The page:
“Blending the resources of love song and elegy, prayer and manifesto, Billy-Ray Belcourt’s This Wound is a World shows us poetry at its most intimate and politically necessary. Mindful of tangled lineages and the lingering erasures of settler colonialism, Belcourt crafts poems in which ‘history lays itself bare’ — but only as bare as their speaker’s shapeshifting heart. Belcourt pursues original forms with which to chart the constellations of queerness and Indigeneity, rebellion and survival, desire and embodiedness these poems so fearlessly explore. Between its bold treatment of sexuality and wary anatomy of despair, This Wound is a World peels back the layers of feeling and experience to offer, finally, the glimmerings of hope — which only sometimes looks like escape: ‘follow me out the backdoor of the world.’ This electrifying book reminds us that a poem may live twin lives as incantation and inscription, singing from the untamed margins: ‘grieve is the name i give to myself / i carve it into the bed frame. / i am make-believe. / this is an archive. / it hurts to be a story.’” — 2018 Griffin Poetry Prize Judges’ Citation

This Wound is a World is a decolonial wild fire from which the acclaimed writer Billy-Ray Belcourt builds a new world — and it's the brilliant, radiant Indigenous world, I want to live in. His poetics create space out of nothing, unapologetically inhabit that space and then gift it to us with uninhibited love. Belcourt is sovereign genius and This Wound is a World redefines poetics as a refusal of colonial erasure, a radical celebration of Indigenous life and our beautiful, intimate rebellion. This is a breathtaking masterpiece. Belcourt has emerged fully formed.” — Leanne Betasamosake Simpson, CBC Books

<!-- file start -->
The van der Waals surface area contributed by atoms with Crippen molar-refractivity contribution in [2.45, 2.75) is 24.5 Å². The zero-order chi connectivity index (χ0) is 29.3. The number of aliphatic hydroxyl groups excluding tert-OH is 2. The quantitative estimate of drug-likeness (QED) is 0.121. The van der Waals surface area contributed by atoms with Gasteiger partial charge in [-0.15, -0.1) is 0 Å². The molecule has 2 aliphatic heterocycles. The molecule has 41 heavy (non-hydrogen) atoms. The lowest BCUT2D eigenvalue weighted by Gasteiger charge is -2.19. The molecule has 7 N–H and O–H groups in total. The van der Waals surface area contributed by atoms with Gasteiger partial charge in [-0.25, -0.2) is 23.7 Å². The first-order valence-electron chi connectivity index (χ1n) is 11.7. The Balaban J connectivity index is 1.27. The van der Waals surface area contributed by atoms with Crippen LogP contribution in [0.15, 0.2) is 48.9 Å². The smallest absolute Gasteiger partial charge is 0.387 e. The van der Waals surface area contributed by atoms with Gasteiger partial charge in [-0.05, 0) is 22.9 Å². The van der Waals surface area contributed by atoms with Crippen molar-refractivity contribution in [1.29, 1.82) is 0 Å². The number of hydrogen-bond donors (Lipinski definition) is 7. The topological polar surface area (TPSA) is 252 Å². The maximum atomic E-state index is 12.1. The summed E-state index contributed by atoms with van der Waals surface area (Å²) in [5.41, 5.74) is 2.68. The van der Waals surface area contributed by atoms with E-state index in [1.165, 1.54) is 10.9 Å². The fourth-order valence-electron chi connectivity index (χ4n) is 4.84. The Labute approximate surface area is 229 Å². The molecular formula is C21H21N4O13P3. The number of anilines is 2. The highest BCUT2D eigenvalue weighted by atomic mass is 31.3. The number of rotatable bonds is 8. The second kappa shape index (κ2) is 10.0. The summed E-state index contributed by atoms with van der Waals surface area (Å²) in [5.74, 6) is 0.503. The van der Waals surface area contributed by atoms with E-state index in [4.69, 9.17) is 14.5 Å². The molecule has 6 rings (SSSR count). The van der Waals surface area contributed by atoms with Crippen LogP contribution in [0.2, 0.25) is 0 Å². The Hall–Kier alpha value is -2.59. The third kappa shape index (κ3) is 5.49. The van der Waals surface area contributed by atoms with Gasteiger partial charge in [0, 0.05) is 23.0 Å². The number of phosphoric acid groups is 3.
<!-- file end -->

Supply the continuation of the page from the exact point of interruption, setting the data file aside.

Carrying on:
“Belcourt, in a cutting, contemporary idiom, has made himself the urgent fresh voice of his generation.” — Edmonton Journal

“This is poetry at its brightest. It is electric, profound, necessary work. Belcourt bends genre, challenging the cage of colonialism through a poetics of intimacy. It is a collection unafraid to ask questions, exploring grief, desire, queer sexuality, and Indigeneity with tender honesty. Belcourt asks us to consider the ways Indigenous bodies can be simultaneously unbound and ‘rendered again,’ how worlds can be made and unmade. These are poems to be returned to again and again with reverence.” — Prism International

“Billy-Ray Belcourt’s poems are full of sound. They are cacophonous enunciations of both the blaring and imperceptible legacies of colonization that resonate in contemporary life.” — CBC Arts